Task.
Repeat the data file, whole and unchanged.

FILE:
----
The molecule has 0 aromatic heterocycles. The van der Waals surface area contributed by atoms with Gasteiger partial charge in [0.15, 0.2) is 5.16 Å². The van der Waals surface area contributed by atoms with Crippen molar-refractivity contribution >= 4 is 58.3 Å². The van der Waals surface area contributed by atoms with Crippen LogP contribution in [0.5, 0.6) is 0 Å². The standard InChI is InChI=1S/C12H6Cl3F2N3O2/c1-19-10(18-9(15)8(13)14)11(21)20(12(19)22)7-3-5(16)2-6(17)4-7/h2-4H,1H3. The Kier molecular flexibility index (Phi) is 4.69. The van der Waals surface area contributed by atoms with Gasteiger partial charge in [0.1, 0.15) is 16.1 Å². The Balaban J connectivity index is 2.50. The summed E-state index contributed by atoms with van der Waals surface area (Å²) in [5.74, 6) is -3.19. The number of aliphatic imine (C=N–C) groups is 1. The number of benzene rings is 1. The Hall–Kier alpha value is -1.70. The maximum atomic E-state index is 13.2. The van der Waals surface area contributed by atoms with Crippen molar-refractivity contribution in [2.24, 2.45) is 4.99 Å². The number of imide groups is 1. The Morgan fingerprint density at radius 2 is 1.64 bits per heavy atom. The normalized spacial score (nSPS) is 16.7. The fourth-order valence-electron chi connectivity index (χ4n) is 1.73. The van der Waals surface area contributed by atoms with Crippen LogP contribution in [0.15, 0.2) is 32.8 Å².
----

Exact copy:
The molecule has 0 aromatic heterocycles. The van der Waals surface area contributed by atoms with Gasteiger partial charge in [0.15, 0.2) is 5.16 Å². The van der Waals surface area contributed by atoms with Crippen molar-refractivity contribution >= 4 is 58.3 Å². The van der Waals surface area contributed by atoms with Crippen LogP contribution in [0.5, 0.6) is 0 Å². The standard InChI is InChI=1S/C12H6Cl3F2N3O2/c1-19-10(18-9(15)8(13)14)11(21)20(12(19)22)7-3-5(16)2-6(17)4-7/h2-4H,1H3. The Kier molecular flexibility index (Phi) is 4.69. The van der Waals surface area contributed by atoms with Gasteiger partial charge in [0.1, 0.15) is 16.1 Å². The Balaban J connectivity index is 2.50. The summed E-state index contributed by atoms with van der Waals surface area (Å²) in [5.74, 6) is -3.19. The number of aliphatic imine (C=N–C) groups is 1. The number of benzene rings is 1. The Hall–Kier alpha value is -1.70. The maximum atomic E-state index is 13.2. The van der Waals surface area contributed by atoms with Crippen molar-refractivity contribution in [2.24, 2.45) is 4.99 Å². The number of imide groups is 1. The Morgan fingerprint density at radius 2 is 1.64 bits per heavy atom. The normalized spacial score (nSPS) is 16.7. The fourth-order valence-electron chi connectivity index (χ4n) is 1.73. The van der Waals surface area contributed by atoms with Crippen LogP contribution in [0.15, 0.2) is 32.8 Å².